You think it’s all going well and then you realise that things have changed again. You are always reactionary rather than pro-active. 

Like this weekend, Max was given several pieces of homework, some of which he really struggles with. He was agitated with so much work. He will spend literally hours on it, you have to tell him before he starts that he will do a set amount and then take a break. You can’t tell him to just take a break in the middle. He needs structure. He needs scaffolding or a framework and then he can fill in all the bits. Open ended assignments are a nightmare. 

What would you say are some of the positives you and your child have experienced?

Because he loves structure, he will absolutely do what you say you want him to do. So, set him up with a task and he is on it. 

When he is motivated his level of engagement is really good, he can become an expert. Although equally he can become a bit obsessed, so that can be a bad thing. 

His honesty is fantastic. 

On a good day it is fascinating to see how his brain works, he comes up with things from a weird angle, it’s really interesting. 

He is also incredibly low maintenance in that he can sort himself out. If you aren’t careful though he could spend the entire day in his room.

What are some of the things that you have learnt that you’d like to share with parents going through the same experience as you?

Visual timetables.  Put everything into manageable portions of time. I used drawings for younger kids but even when they are older if having a hard time.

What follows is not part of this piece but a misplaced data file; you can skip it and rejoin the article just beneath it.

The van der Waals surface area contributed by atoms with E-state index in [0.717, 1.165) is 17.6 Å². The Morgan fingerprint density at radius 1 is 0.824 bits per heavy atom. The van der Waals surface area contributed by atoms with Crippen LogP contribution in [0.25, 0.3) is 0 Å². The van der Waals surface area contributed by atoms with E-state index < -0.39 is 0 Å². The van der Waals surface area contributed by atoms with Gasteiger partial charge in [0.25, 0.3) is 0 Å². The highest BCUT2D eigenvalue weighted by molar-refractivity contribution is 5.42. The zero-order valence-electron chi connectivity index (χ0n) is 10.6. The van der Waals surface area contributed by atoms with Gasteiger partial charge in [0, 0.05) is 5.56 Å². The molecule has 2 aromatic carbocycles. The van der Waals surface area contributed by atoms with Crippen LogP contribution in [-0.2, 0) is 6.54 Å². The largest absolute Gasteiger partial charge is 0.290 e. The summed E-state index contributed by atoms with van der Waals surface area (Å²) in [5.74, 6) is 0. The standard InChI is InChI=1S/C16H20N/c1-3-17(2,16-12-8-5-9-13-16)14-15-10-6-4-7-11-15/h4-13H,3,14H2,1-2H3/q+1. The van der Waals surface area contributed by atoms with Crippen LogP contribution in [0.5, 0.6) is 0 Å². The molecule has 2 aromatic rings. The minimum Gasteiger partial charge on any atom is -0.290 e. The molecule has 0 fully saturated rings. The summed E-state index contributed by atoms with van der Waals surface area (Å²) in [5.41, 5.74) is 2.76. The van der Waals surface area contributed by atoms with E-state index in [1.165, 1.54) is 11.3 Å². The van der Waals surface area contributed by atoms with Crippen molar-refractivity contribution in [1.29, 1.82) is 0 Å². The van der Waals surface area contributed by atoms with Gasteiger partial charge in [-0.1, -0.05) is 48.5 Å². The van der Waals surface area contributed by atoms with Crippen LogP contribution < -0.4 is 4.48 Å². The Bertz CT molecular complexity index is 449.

A teacher on the Early Bird’s course always uses the example of me on the beach with Max. I had been trying to get him off the beach to go home. I said let’s go and we can get an ice-cream, it just wasn’t working. So, I drew 3 wavy lines and an ice-cream in the sand. I pointed to the drawings and said first beach and then ice-cream. It just clicked, even though I’d been saying the same thing over and over again. The picture just helped. 

Don’t do 2-part sentences. The most is first and then. 

Don’t give surprises

Consider learning in different environments. Kinaesthetic play is good. He can learn better under the table than at the table as there are less distractions.

Sensory feedback helps him to destress and think better so he uses a yoga ball to sit on at the table and when he was younger, we put a resistance band on the chair legs which he could use in the same way for sensory feedback.

Thank you to Jenny for sharing her story with Level Up Kids. Both her and Max’s names have been changed to protect their privacy. Max is now 16 years and soon to be sitting his GCSEs. The workload has become a bit too much for him and his parent’s have just gotten a referral to CAMS (Child and Adolescent Mental Health Service) through their GP. Jenny is going to re-appeal for an EHCP. They have also booked a holiday over the half-term, for a well deserved break.